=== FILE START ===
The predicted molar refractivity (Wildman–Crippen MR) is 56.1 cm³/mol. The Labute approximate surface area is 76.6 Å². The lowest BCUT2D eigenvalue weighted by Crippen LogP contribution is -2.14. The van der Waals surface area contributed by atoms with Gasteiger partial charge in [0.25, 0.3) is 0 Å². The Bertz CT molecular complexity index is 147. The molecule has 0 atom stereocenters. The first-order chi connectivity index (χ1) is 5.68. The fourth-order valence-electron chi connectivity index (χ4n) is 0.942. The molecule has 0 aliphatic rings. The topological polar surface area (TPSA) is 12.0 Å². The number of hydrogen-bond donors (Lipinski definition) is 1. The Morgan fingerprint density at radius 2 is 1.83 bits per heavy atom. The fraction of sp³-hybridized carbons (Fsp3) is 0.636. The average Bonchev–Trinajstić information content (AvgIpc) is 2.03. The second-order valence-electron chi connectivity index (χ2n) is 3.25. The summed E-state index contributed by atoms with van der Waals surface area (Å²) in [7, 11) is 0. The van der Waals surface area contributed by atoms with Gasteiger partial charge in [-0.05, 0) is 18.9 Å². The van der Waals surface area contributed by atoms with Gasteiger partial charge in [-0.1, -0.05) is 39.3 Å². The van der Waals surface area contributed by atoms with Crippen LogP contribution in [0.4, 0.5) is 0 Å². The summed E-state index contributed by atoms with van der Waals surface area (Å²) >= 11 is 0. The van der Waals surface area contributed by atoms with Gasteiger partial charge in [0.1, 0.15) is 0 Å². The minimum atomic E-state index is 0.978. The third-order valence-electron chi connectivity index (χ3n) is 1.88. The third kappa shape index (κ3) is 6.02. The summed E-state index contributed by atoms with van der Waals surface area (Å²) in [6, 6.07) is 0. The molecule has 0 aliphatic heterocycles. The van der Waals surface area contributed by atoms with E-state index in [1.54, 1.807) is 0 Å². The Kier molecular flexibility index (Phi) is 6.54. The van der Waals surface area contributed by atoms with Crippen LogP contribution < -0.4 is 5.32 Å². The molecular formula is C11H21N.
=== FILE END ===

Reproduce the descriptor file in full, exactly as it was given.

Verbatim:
The predicted molar refractivity (Wildman–Crippen MR) is 56.1 cm³/mol. The Labute approximate surface area is 76.6 Å². The lowest BCUT2D eigenvalue weighted by Crippen LogP contribution is -2.14. The van der Waals surface area contributed by atoms with Gasteiger partial charge in [0.25, 0.3) is 0 Å². The Bertz CT molecular complexity index is 147. The molecule has 0 atom stereocenters. The first-order chi connectivity index (χ1) is 5.68. The fourth-order valence-electron chi connectivity index (χ4n) is 0.942. The molecule has 0 aliphatic rings. The topological polar surface area (TPSA) is 12.0 Å². The number of hydrogen-bond donors (Lipinski definition) is 1. The Morgan fingerprint density at radius 2 is 1.83 bits per heavy atom. The fraction of sp³-hybridized carbons (Fsp3) is 0.636. The average Bonchev–Trinajstić information content (AvgIpc) is 2.03. The second-order valence-electron chi connectivity index (χ2n) is 3.25. The summed E-state index contributed by atoms with van der Waals surface area (Å²) in [7, 11) is 0. The van der Waals surface area contributed by atoms with Gasteiger partial charge in [-0.05, 0) is 18.9 Å². The van der Waals surface area contributed by atoms with Gasteiger partial charge in [-0.1, -0.05) is 39.3 Å². The van der Waals surface area contributed by atoms with Crippen LogP contribution in [0.4, 0.5) is 0 Å². The summed E-state index contributed by atoms with van der Waals surface area (Å²) >= 11 is 0. The van der Waals surface area contributed by atoms with Gasteiger partial charge in [0.1, 0.15) is 0 Å². The minimum atomic E-state index is 0.978. The third-order valence-electron chi connectivity index (χ3n) is 1.88. The third kappa shape index (κ3) is 6.02. The summed E-state index contributed by atoms with van der Waals surface area (Å²) in [6, 6.07) is 0. The molecule has 0 aliphatic heterocycles. The van der Waals surface area contributed by atoms with E-state index in [1.54, 1.807) is 0 Å². The Kier molecular flexibility index (Phi) is 6.54. The van der Waals surface area contributed by atoms with Crippen LogP contribution < -0.4 is 5.32 Å². The molecular formula is C11H21N.